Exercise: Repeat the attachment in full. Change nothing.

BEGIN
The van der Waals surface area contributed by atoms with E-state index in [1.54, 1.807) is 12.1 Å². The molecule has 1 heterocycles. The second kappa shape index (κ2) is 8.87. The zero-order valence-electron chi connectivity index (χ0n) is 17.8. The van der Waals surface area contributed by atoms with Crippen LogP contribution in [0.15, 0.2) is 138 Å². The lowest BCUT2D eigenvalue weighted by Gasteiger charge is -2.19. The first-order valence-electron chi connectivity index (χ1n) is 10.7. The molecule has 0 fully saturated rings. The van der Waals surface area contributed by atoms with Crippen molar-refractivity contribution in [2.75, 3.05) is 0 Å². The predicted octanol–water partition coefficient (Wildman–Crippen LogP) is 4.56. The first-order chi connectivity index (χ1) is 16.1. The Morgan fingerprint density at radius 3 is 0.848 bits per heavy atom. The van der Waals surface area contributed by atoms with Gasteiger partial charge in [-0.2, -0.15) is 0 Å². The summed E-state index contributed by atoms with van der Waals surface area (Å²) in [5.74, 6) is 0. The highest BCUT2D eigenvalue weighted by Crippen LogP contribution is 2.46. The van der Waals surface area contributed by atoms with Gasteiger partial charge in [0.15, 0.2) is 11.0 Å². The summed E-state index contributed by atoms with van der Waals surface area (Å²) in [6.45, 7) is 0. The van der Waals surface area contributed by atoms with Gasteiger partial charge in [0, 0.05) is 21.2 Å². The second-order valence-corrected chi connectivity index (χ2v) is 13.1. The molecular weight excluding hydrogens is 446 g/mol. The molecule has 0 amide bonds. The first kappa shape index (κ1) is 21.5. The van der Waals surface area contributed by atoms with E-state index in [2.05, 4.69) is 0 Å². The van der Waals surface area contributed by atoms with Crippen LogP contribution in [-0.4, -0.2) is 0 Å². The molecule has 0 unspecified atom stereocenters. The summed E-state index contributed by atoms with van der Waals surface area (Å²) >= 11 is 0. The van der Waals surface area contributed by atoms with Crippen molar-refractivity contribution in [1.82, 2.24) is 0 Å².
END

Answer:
The van der Waals surface area contributed by atoms with E-state index in [1.54, 1.807) is 12.1 Å². The molecule has 1 heterocycles. The second kappa shape index (κ2) is 8.87. The zero-order valence-electron chi connectivity index (χ0n) is 17.8. The van der Waals surface area contributed by atoms with Crippen LogP contribution in [0.15, 0.2) is 138 Å². The lowest BCUT2D eigenvalue weighted by Gasteiger charge is -2.19. The first-order valence-electron chi connectivity index (χ1n) is 10.7. The molecule has 0 fully saturated rings. The van der Waals surface area contributed by atoms with Crippen molar-refractivity contribution in [2.75, 3.05) is 0 Å². The predicted octanol–water partition coefficient (Wildman–Crippen LogP) is 4.56. The first-order chi connectivity index (χ1) is 16.1. The Morgan fingerprint density at radius 3 is 0.848 bits per heavy atom. The van der Waals surface area contributed by atoms with Gasteiger partial charge in [-0.2, -0.15) is 0 Å². The summed E-state index contributed by atoms with van der Waals surface area (Å²) in [5.74, 6) is 0. The highest BCUT2D eigenvalue weighted by Crippen LogP contribution is 2.46. The van der Waals surface area contributed by atoms with Gasteiger partial charge in [0.15, 0.2) is 11.0 Å². The summed E-state index contributed by atoms with van der Waals surface area (Å²) in [6.45, 7) is 0. The van der Waals surface area contributed by atoms with Gasteiger partial charge in [0, 0.05) is 21.2 Å². The second-order valence-corrected chi connectivity index (χ2v) is 13.1. The molecular weight excluding hydrogens is 446 g/mol. The molecule has 0 amide bonds. The first kappa shape index (κ1) is 21.5. The van der Waals surface area contributed by atoms with E-state index in [2.05, 4.69) is 0 Å². The van der Waals surface area contributed by atoms with Crippen LogP contribution in [-0.4, -0.2) is 0 Å². The molecule has 0 unspecified atom stereocenters. The summed E-state index contributed by atoms with van der Waals surface area (Å²) >= 11 is 0. The van der Waals surface area contributed by atoms with Crippen molar-refractivity contribution in [1.82, 2.24) is 0 Å².